[20] describes general movements (GMs) executed from early fetus up until around 5 months of age post-partum. They are not necessarily random and can contain complex sequences of activity, however, they generally require no external stimulus for activation to occur. [21] demonstrates how dynamical patterns of exploratory behavior such as GMs can occur spontaneously in the fetus through the use of a “minimal body” neuro-musuclo-skeletal model containing requisite muscles, motor nerves, medulla, spinal cord, and the primary somatosensory (S1) and primary motor (M1) areas of the brain. Using coupling of chaotic elements, self-organization of coordinated motor patterns occurs and maintains stability due to mutual entrainment among motor elements. The included sensors and motors communicate across the dynamics of the body, forming a “coupled chaos system”. These self-organized dynamical attractors lead to emergent order in the developed coordination patterns which is dependent on the body and environment, and can be seen as a model of dynamical self-organization as seen in the developing fetus; this sort of self-organization is not necessarily dependent on cortical “commands” but is attuned to the physical dynamics external to the brain itself. The cortical model connected to this body system then learns the sensorimotor patterns as a cortical “body-image” via Hebbian learning. What this model shows us, in particular, is that complex movements could be learned by compressing the complicated brain-body-environment dynamics into maps or sensorimotor loops in the brain that could later reinitiate those movements in the right context.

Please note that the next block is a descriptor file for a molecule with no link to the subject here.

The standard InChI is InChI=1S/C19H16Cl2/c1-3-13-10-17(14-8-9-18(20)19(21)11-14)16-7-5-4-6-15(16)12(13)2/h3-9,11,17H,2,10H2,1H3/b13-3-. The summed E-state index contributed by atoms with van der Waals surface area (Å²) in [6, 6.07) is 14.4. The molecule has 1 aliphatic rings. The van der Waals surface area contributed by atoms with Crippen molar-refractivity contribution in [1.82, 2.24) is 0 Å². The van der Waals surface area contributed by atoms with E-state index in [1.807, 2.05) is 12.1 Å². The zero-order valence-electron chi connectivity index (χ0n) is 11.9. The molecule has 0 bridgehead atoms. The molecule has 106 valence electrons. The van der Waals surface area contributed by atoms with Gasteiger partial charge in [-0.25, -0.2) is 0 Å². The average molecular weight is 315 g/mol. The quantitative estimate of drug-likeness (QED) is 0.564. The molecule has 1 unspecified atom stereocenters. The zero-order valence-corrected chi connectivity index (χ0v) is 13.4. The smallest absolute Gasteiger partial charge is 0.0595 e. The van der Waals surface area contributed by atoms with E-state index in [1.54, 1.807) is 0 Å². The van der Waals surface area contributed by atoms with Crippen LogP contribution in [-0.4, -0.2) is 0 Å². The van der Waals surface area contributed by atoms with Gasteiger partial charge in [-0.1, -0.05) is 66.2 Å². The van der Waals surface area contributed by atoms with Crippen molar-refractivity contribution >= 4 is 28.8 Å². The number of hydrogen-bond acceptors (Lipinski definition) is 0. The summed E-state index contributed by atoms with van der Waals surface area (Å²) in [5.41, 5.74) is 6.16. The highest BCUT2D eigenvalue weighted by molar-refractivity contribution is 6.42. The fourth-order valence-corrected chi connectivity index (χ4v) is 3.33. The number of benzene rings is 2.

By compressing countless sensorimotor combinations into a more manageable set of behavioral primitives, it allows for learning complex behaviors without searching in an impossibly large sensorimotor combination space. Full behaviors can be encoded in areas such as frontostriatal/parietal cortex, leading to the encoding of action opportunities or “affordances” which can directly compete against one another in an online fashion [22] . The effects of this can already be seen in the behavior of bringing the hand to the mouth in the fetus, as it learns to open its mouth before the hand reaches it, demonstrating that the destination of the hand is predicted at action initiation due to the entire behavior being encoded as a holistic unit.